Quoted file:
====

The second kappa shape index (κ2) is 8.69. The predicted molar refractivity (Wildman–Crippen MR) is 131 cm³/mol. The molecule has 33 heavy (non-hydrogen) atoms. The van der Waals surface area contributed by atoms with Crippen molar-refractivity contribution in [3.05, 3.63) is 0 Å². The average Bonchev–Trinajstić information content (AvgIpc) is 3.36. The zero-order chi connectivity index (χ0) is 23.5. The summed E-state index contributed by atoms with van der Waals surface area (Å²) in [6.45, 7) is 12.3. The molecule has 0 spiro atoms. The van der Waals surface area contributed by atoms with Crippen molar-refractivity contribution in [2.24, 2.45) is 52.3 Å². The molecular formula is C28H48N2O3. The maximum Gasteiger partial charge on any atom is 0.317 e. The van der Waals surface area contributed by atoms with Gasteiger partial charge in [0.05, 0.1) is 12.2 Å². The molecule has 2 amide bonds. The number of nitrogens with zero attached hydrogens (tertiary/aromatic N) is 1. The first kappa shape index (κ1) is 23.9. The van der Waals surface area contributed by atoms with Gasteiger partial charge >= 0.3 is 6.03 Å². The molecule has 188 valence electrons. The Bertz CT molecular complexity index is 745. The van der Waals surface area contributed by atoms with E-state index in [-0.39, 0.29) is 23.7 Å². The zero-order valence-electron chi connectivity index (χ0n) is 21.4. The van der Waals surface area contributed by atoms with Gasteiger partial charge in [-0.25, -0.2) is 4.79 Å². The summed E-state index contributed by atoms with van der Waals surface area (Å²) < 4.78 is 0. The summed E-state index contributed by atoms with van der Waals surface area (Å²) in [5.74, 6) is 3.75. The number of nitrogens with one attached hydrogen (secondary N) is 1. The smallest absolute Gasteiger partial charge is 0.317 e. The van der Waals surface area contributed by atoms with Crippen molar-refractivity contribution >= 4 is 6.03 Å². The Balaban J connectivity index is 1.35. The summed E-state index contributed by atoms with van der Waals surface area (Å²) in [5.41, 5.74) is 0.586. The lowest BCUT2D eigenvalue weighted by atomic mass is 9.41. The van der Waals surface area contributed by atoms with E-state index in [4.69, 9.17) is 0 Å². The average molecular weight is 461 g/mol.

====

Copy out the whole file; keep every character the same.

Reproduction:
The second kappa shape index (κ2) is 8.69. The predicted molar refractivity (Wildman–Crippen MR) is 131 cm³/mol. The molecule has 33 heavy (non-hydrogen) atoms. The van der Waals surface area contributed by atoms with Crippen molar-refractivity contribution in [3.05, 3.63) is 0 Å². The average Bonchev–Trinajstić information content (AvgIpc) is 3.36. The zero-order chi connectivity index (χ0) is 23.5. The summed E-state index contributed by atoms with van der Waals surface area (Å²) in [6.45, 7) is 12.3. The molecule has 0 spiro atoms. The van der Waals surface area contributed by atoms with Crippen molar-refractivity contribution in [2.24, 2.45) is 52.3 Å². The molecular formula is C28H48N2O3. The maximum Gasteiger partial charge on any atom is 0.317 e. The van der Waals surface area contributed by atoms with Gasteiger partial charge in [0.05, 0.1) is 12.2 Å². The molecule has 2 amide bonds. The number of nitrogens with zero attached hydrogens (tertiary/aromatic N) is 1. The first kappa shape index (κ1) is 23.9. The van der Waals surface area contributed by atoms with Gasteiger partial charge >= 0.3 is 6.03 Å². The molecule has 188 valence electrons. The Bertz CT molecular complexity index is 745. The van der Waals surface area contributed by atoms with E-state index in [-0.39, 0.29) is 23.7 Å². The zero-order valence-electron chi connectivity index (χ0n) is 21.4. The van der Waals surface area contributed by atoms with Gasteiger partial charge in [-0.25, -0.2) is 4.79 Å². The summed E-state index contributed by atoms with van der Waals surface area (Å²) < 4.78 is 0. The summed E-state index contributed by atoms with van der Waals surface area (Å²) in [5.74, 6) is 3.75. The number of nitrogens with one attached hydrogen (secondary N) is 1. The smallest absolute Gasteiger partial charge is 0.317 e. The van der Waals surface area contributed by atoms with Crippen molar-refractivity contribution >= 4 is 6.03 Å². The Balaban J connectivity index is 1.35. The summed E-state index contributed by atoms with van der Waals surface area (Å²) in [5.41, 5.74) is 0.586. The lowest BCUT2D eigenvalue weighted by atomic mass is 9.41. The van der Waals surface area contributed by atoms with E-state index in [4.69, 9.17) is 0 Å². The average molecular weight is 461 g/mol.